Study confirms slight diabetes risk from selenium supplements

by Barbara Hewitt on February 4, 2013

Study confirms slight diabetes risk from selenium supplements

Selenium supplements, often taken in a belief that they can lower the risk of heart disease, could raise the risk of developing type 2 diabetes, a new study has found. Selenium, a trace mineral found in foods grown in soil, is essential in small amounts, with low selenium levels associated with poor immune function and an increased risk of cardiomyopathy and death.

It is also believed to have properties that defend against several chronic diseases, such as cancer and cardiovascular disease (CVD). However, a study looking at the role of selenium in the prevention of CVD, has found that there is no evidence of any effect, either beneficial or harmful, but it did find a ‘small elevated risk’ of type 2 diabetes.

Dr Karen Rees and colleagues from the University of Warwick in the UK analysed 12 randomised controlled studies involving around 20,000 adults in the United States where selenium content in the soil is good and the population well nourished. ‘At this time, we cannot support using selenium supplements as a means of preventing CVD in healthy people,’ said Dr Saverio Stranges, clinical professor of cardiovascular epidemiology at the Warwick University Medical School and senior author of the study.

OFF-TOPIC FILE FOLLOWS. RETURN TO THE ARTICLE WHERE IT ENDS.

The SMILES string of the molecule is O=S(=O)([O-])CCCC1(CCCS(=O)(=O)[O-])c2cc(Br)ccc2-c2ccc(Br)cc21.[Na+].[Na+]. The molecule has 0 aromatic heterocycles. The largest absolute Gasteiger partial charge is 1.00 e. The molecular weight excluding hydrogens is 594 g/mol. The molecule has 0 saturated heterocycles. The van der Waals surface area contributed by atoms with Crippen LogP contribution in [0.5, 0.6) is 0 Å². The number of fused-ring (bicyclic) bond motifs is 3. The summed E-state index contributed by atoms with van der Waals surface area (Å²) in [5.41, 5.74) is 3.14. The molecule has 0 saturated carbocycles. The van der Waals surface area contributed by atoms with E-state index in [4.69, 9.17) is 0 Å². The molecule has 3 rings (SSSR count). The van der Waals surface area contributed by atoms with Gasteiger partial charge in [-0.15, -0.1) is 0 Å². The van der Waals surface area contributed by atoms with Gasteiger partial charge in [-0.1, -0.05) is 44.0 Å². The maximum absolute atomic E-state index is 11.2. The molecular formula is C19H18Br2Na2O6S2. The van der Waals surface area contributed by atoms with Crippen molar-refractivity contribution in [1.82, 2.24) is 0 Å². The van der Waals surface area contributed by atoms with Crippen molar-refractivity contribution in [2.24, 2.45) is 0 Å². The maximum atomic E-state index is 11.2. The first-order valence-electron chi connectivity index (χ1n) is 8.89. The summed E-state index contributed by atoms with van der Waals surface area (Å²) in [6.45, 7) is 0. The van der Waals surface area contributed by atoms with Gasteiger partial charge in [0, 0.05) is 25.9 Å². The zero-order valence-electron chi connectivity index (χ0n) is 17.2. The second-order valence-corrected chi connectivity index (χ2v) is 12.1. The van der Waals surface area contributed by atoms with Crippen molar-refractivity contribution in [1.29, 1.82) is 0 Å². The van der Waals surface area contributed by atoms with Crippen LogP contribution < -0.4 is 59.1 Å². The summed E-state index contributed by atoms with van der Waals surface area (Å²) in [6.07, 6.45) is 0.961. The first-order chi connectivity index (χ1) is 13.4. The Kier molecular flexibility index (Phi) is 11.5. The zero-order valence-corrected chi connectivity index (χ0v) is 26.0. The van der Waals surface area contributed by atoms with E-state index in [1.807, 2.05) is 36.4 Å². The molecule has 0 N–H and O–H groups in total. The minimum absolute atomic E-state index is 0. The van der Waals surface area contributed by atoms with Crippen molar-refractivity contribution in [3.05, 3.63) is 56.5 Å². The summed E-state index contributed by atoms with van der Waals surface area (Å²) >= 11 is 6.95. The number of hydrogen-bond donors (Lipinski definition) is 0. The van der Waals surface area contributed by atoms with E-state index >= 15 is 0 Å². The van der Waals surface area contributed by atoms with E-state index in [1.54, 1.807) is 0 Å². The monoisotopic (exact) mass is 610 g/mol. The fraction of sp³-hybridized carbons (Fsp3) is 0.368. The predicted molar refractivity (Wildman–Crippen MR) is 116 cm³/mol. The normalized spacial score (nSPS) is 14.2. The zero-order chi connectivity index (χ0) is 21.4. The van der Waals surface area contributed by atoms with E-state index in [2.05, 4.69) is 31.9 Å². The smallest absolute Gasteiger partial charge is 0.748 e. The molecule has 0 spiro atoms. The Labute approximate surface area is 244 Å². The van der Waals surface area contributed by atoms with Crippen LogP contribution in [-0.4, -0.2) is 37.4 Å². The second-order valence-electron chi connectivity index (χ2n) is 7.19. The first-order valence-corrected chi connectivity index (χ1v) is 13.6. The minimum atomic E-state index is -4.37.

‘Taking selenium supplements is probably neither beneficial nor harmful, but given the lack of trials to date, we cannot rule out some low level of increased risk of type 2 diabetes, at least in individuals with high selenium status. ’, adding, ‘Although supplements were associated with a small increase in the risk of type 2 diabetes, this increase was not large enough to be statistically significant’.

Quote from : “I’ve seen that a lot of people take supplements. I’ve seen Milk Thistle, Omega 3’s, R-ALA, coconut oil, and vinegar. What is the benefit of taking these and are there others that is suppose to help?”

The doctor said that more research needs to be carried out on the effect of selenium supplements in less well nourished populations where dietary intake of the element is lower. ‘However, the indiscriminate and widespread use of selenium supplements in individuals and populations with adequate or high selenium status is not justified and should not be encouraged based on the available evidence,’ he explained.

The opinions expressed in this article do not necessarily reflect the views of the Community and should not be interpreted as medical advice. Please see your doctor before making any changes to your diabetes management plan.

{ 0 comments… add one now }

Leave a Comment

Previous post:

Next post: